Comparison of referring and final pathology for patients with T-cell lymphoma in the National Comprehensive Cancer Network

Alex F. Herrera, Allison Crosby-Thompson, Jonathan W. Friedberg, Gregory A. Abel, Myron S. Czuczman, Leo I. Gordon, Mark S. Kaminski, Michael M. Millenson, Auayporn P. Nademanee, Joyce C. Niland, Scott J. Rodig, Maria A. Rodriguez, Andrew D. Zelenetz, Ann S. Lacasce*

*Corresponding author for this work

Research output: Contribution to journalArticlepeer-review

22 Scopus citations

Abstract

BACKGROUND T-cell lymphomas (TCLs) are uncommon in the United States. The accurate diagnosis of TCL is challenging and requires morphologic interpretation, immunophenotyping, and molecular techniques. The authors compared pathologic diagnoses at referring centers with diagnoses from expert hematopathology review to determine concordance rates and to characterize the usefulness of second-opinion pathology review for TCL. METHODS Patients in the National Comprehensive Cancer Network non-Hodgkin lymphoma database with peripheral TCL, not otherwise specified (PTCL-NOS), angioimmunoblastic TCL (AITL), and anaplastic lymphoma kinase (ALK)-positive and ALK-negative anaplastic large cell lymphoma (ALCL) were eligible if they had prior tissue specimens examined at a referring institution. Pathologic concordance was evaluated using available pathology and diagnostic testing reports and provider progress notes. The etiology of discordance and the potential impact on treatment were examined. RESULTS Among 131 eligible patients, 57 (44%) had concordant results, totaling 64% of the 89 patients who were referred with a final diagnosis. Thirty-two patients (24%) had discordant results, representing 36% of those who were referred with a final diagnosis. The rates of discordance among patients with of PTCL-NOS, AITL, ALK-negative ALCL, and ALK-positive ALCL were 19%, 33%, 34%, and 6%, respectively. In 14 patients (44% of discordant results), pathologic reclassification could have resulted in a different therapeutic strategy. Forty-two patients (32%) were referred for classification with a provisional diagnosis. CONCLUSIONS In a large cohort of patients with TCL who were referred to National Comprehensive Cancer Network centers, the likelihood of a concordant final diagnosis at a referring institution was low. As current and future therapies target TCL subsets, these data suggest that patients with suspected TCLs would benefit from evaluation by an expert hematopathologist. Cancer 2014;120:1993-1999.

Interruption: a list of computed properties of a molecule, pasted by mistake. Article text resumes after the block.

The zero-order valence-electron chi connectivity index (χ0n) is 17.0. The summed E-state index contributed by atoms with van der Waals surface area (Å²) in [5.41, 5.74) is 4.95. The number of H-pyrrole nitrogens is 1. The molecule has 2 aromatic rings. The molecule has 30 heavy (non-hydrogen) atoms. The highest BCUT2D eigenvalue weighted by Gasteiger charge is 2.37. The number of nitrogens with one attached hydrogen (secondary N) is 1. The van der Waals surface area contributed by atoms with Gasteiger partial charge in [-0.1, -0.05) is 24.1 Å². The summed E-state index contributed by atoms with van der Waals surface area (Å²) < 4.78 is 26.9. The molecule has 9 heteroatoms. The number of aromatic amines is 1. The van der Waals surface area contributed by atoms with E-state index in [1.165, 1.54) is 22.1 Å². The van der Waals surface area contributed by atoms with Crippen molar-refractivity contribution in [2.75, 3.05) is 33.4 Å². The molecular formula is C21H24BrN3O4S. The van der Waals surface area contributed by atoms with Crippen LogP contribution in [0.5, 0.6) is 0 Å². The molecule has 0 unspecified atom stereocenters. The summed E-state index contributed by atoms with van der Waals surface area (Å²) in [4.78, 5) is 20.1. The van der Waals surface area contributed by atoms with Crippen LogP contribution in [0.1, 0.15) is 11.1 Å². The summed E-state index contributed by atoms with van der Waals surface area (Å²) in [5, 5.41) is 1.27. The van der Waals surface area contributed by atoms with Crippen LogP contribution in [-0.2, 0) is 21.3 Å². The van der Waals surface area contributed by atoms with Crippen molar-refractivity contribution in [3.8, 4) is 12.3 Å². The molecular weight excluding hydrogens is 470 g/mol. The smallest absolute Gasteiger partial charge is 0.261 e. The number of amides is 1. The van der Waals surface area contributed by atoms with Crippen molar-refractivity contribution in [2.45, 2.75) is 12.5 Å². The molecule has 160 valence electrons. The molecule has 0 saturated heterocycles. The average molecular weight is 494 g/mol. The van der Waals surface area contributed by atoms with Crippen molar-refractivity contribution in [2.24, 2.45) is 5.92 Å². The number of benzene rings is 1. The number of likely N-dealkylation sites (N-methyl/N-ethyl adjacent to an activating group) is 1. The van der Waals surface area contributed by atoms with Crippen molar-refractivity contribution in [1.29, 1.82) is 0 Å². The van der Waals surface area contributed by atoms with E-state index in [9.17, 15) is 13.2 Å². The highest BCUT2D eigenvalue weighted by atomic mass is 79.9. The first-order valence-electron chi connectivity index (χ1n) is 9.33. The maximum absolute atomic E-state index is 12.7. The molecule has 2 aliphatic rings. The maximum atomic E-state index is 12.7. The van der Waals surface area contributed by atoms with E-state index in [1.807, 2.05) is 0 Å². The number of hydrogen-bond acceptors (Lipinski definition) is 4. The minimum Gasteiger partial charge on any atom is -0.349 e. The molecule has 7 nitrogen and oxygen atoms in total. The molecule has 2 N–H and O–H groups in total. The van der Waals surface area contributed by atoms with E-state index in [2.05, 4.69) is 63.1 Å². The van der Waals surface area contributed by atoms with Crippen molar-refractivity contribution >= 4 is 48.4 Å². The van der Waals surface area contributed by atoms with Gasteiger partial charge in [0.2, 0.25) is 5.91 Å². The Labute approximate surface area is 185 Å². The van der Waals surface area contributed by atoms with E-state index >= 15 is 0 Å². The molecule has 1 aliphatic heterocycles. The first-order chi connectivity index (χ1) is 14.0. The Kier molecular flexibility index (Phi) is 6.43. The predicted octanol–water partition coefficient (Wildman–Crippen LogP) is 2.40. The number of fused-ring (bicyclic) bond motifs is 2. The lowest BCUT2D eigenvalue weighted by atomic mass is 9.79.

Original languageEnglish (US)
Pages (from-to)1993-1999
Number of pages7
JournalCancer
Volume120
Issue number13
DOIs
StatePublished - Jul 1 2014

Keywords

  • T-cell lymphoma
  • diagnosis
  • lymphoma
  • outcomes research
  • pathology

ASJC Scopus subject areas

  • Oncology
  • Cancer Research

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